The Acos tone arm cable is a bit of an unknown as I am not first owner of the table, heck its from 1980ish. So the tone arm cable gets replaced with an Analysis Plus Silver Oval.

The question then becomes which phono stage to use. The choice would probably be the Liberty as it is the superior of the two versus the internal one in the NuVista. But with the load settings available of 100/220/330/500/47K am I better off running a SUT? At the very worst a SUT could be transferred to the MF phono stage and run into its MM configuration for the second table.

Of course one question that has to be asked is alignment/VTF/VTA, and how good my skills are. I set up all my cartridges, and have passable skills, and believe I do a respectable job. Also the question of this Urushi has to be asked. It came from a reputable seller, the cartridge was serviced by VDH and has his label. But is a VDH serviced Urushi really representative of what the cartridge should be?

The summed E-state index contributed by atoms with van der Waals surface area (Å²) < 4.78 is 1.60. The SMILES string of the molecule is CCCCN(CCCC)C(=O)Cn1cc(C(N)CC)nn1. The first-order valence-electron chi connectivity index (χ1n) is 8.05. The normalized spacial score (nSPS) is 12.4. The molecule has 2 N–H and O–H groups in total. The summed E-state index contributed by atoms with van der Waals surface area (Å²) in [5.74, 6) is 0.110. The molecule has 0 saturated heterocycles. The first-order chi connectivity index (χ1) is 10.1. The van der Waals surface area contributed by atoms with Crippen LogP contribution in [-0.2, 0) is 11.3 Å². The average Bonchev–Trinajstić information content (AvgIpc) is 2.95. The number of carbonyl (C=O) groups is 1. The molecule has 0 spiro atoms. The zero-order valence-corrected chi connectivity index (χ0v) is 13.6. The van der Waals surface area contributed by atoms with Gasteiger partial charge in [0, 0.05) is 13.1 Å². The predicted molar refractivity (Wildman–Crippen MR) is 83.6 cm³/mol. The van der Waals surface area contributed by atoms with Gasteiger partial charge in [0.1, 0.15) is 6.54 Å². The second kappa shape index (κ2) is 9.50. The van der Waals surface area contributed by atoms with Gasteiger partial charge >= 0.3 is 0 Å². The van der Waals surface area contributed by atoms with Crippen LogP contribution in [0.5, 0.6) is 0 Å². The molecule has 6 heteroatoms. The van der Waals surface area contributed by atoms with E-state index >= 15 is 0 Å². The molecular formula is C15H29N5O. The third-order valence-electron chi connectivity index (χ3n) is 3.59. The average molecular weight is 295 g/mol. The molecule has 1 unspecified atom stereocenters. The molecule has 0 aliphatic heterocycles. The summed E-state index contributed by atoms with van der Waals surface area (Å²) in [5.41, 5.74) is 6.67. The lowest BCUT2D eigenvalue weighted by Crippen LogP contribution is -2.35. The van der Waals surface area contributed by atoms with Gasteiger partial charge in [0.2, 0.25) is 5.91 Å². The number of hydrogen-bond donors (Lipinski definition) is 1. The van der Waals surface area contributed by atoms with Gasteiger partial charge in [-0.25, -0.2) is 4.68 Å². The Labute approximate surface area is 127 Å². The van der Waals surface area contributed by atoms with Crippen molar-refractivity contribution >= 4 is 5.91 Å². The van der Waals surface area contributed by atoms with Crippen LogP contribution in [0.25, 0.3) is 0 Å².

Now my funds are somewhat limited, and I do the best I can with my audio gear. Perhaps I am past my level of associated equipment with this cartridge. Perhaps I cannot do it justice. If so I need to come to terms with that and decide what a course of action is. I currently own a ZYX 4D, Ortofon Winfeld, and Denon 304. The Denon was supposed to be my beater cartridge, but it sounds far better then it has any right to. So the question of what steps to take to get down the path of analog bliss and have a long term relationship with the Urushi is ultimately what I am inquiring about. Thanks again for taking the time to read this, and I appreciate everyone’s insights.